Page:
"These are evil times, so make every minute count."
I'm going to suggest something about this passage right at the start that some of you might find strange. Whether or not you can easily say 'Amen' to Paul's message here without feeling an uncomfortable twinge or two depends on which generation you fit into, and broadly I'd put that as under 60 and over 61.
I'll come back to that later.
What I do think is vitally important is that we place this passage in its proper context. Firstly, and it's worth emphasising what might seem the obvious, Paul is giving this instruction not to involve in all these forms of behaviour to the Church, not to the unbeliever. As I say, that might be overstating the obvious, but it needs saying.
In placing this in context, we have to take a step backwards into the Old Testament and God's dealings with his people.
The Hebrew nation from the days of Moses shared a commitment to keeping the Ten Commandments. What that meant in practice was that each individual set out to obey God among a close community who understood and shared their values, morals, beliefs and goals
Now let's quickly take a giant step forward again into the world of the infant Church at Ephesus and the first Christians. They found themselves as a minority within a Greek-Roman world whose values, beliefs and goals were in direct conflict with Christianity.
Ephesus was world famous as a centre of magic (the Glastonbury of its age) and attracted among others a continual stream of Jewish and Gentile exorcists. The religious focal point was the goddess Artemis of Ephesus - worship of whom spread throughout the Mediterranean basin, and her Ephesian sanctuary was recognised as one of the seven wonders of antiquity.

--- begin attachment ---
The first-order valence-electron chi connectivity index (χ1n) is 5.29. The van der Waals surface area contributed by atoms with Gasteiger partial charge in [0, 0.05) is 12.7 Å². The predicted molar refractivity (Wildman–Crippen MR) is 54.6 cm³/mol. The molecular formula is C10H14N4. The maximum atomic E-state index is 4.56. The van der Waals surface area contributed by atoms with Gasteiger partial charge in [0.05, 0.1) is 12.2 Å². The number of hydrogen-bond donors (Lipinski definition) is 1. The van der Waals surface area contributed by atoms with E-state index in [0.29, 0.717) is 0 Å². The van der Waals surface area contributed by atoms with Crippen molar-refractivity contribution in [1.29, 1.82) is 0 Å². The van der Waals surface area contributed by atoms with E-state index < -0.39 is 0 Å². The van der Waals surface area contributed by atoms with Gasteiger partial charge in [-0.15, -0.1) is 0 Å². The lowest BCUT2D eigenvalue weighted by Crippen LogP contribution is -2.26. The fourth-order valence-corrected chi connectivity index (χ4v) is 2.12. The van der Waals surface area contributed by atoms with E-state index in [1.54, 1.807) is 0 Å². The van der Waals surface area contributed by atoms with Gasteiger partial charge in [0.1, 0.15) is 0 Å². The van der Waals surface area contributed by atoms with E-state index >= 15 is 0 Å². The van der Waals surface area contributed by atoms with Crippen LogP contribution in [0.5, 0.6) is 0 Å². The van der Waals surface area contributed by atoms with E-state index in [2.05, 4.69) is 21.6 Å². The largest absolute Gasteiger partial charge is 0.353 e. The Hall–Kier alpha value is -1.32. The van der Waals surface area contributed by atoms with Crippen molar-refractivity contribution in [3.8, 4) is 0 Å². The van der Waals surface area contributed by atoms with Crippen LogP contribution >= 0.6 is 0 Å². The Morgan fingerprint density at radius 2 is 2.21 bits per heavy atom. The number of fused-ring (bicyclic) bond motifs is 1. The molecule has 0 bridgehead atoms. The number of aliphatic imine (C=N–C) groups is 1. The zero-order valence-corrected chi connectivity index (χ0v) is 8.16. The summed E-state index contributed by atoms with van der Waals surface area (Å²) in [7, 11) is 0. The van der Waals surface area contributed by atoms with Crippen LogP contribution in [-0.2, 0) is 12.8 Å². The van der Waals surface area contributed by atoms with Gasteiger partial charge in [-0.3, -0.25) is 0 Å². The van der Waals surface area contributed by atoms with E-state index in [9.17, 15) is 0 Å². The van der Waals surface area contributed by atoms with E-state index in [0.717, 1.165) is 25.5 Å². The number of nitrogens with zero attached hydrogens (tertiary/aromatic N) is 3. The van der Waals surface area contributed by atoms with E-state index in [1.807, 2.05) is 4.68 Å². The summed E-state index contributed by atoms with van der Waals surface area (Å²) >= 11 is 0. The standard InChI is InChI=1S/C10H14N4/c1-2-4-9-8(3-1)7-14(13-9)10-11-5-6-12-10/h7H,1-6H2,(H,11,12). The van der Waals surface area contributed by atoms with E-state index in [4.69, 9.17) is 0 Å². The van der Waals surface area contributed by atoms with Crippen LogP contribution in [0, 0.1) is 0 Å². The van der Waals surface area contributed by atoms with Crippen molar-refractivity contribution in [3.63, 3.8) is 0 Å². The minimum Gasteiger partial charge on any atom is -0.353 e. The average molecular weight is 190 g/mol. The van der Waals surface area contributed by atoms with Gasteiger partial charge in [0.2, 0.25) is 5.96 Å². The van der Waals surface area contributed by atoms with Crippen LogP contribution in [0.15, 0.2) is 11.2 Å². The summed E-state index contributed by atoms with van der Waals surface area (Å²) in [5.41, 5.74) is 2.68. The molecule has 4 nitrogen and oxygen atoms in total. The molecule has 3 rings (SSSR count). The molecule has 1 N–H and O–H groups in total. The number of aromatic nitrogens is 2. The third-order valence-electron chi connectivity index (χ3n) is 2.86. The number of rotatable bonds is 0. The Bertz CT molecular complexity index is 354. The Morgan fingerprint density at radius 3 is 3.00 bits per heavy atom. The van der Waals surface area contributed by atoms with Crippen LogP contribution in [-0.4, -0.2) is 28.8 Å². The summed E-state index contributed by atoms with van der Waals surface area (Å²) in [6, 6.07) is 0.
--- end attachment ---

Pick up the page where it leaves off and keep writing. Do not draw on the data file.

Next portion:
Christians in the early Church at Ephesus faced conflict over the state's right to demand worship of the emperor. They were very much aware that immorality was part of everyday life in the Roman world, it was happening all around them. They had to endure the brutality of the Roman games, the rejection of the claim of unique authority from a Jewish carpenter from Nazareth, and the acceptance of many gods, not one God.
Do you get the picture? The Christians of Ephesus were very much the minority both in numbers and influence in a world that had embraced anything that would satisfy the longings of the flesh (to use an old fashioned term).
They were living out their faith in a country that had very loose sexual morals, embraced violence as a sport to be enjoyed, dabbled in all manner of magic and sorcery, preferred the glamour of Artemis to the claims of Jesus and lived in a community that considered it the individual's right to chose which god to follow or not.
Now are you beginning to see perhaps that, without even looking at the passage in detail, it's all becoming scarily relevant to today?
It's relevant because of the type of society that we live in today, and that's a society that is different to that in which a lot of folk grew up. It's certainly different to that in which my parents were raised, and quite alien to their experience. It started to change after the 1st world war, but only in the last few decades have we really seen the full implications.